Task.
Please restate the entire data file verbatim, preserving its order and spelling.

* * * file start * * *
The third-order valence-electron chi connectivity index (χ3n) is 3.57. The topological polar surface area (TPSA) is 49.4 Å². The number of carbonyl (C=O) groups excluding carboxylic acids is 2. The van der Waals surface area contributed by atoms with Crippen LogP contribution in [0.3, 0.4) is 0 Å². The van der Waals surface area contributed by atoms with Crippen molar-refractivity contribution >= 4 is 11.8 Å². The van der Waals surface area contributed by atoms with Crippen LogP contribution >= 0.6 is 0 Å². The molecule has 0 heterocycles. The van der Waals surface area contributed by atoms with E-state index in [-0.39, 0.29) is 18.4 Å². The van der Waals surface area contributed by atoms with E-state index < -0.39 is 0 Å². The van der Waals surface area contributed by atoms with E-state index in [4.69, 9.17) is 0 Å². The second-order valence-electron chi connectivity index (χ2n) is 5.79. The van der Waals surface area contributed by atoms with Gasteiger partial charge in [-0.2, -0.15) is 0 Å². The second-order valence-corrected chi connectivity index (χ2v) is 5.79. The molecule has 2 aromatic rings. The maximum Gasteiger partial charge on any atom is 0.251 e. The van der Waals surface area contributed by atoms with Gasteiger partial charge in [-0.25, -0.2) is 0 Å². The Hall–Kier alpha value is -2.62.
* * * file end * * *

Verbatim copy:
The third-order valence-electron chi connectivity index (χ3n) is 3.57. The topological polar surface area (TPSA) is 49.4 Å². The number of carbonyl (C=O) groups excluding carboxylic acids is 2. The van der Waals surface area contributed by atoms with Crippen LogP contribution in [0.3, 0.4) is 0 Å². The van der Waals surface area contributed by atoms with Crippen molar-refractivity contribution >= 4 is 11.8 Å². The van der Waals surface area contributed by atoms with Crippen LogP contribution >= 0.6 is 0 Å². The molecule has 0 heterocycles. The van der Waals surface area contributed by atoms with E-state index in [-0.39, 0.29) is 18.4 Å². The van der Waals surface area contributed by atoms with E-state index < -0.39 is 0 Å². The van der Waals surface area contributed by atoms with E-state index in [4.69, 9.17) is 0 Å². The second-order valence-electron chi connectivity index (χ2n) is 5.79. The van der Waals surface area contributed by atoms with Gasteiger partial charge in [-0.2, -0.15) is 0 Å². The second-order valence-corrected chi connectivity index (χ2v) is 5.79. The molecule has 2 aromatic rings. The maximum Gasteiger partial charge on any atom is 0.251 e. The van der Waals surface area contributed by atoms with Gasteiger partial charge in [-0.25, -0.2) is 0 Å². The Hall–Kier alpha value is -2.62.